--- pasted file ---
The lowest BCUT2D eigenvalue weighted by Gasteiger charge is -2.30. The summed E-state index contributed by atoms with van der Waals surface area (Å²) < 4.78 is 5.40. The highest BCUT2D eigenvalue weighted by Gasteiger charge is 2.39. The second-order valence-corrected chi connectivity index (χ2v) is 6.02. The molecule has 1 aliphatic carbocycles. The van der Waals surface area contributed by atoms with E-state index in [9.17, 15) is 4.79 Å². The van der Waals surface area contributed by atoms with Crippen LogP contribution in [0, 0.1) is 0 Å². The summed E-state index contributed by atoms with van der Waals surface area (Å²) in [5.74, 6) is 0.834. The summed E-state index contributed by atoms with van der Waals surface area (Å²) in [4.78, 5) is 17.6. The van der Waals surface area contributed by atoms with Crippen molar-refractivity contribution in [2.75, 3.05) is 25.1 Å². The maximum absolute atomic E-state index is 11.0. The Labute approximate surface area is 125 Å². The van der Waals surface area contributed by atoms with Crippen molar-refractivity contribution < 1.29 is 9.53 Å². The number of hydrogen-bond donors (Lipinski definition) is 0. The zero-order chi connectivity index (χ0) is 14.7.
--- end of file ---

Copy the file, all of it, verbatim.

The lowest BCUT2D eigenvalue weighted by Gasteiger charge is -2.30. The summed E-state index contributed by atoms with van der Waals surface area (Å²) < 4.78 is 5.40. The highest BCUT2D eigenvalue weighted by Gasteiger charge is 2.39. The second-order valence-corrected chi connectivity index (χ2v) is 6.02. The molecule has 1 aliphatic carbocycles. The van der Waals surface area contributed by atoms with E-state index in [9.17, 15) is 4.79 Å². The van der Waals surface area contributed by atoms with Crippen LogP contribution in [0, 0.1) is 0 Å². The summed E-state index contributed by atoms with van der Waals surface area (Å²) in [5.74, 6) is 0.834. The summed E-state index contributed by atoms with van der Waals surface area (Å²) in [4.78, 5) is 17.6. The van der Waals surface area contributed by atoms with Crippen molar-refractivity contribution in [2.75, 3.05) is 25.1 Å². The maximum absolute atomic E-state index is 11.0. The Labute approximate surface area is 125 Å². The van der Waals surface area contributed by atoms with Crippen molar-refractivity contribution < 1.29 is 9.53 Å². The number of hydrogen-bond donors (Lipinski definition) is 0. The zero-order chi connectivity index (χ0) is 14.7.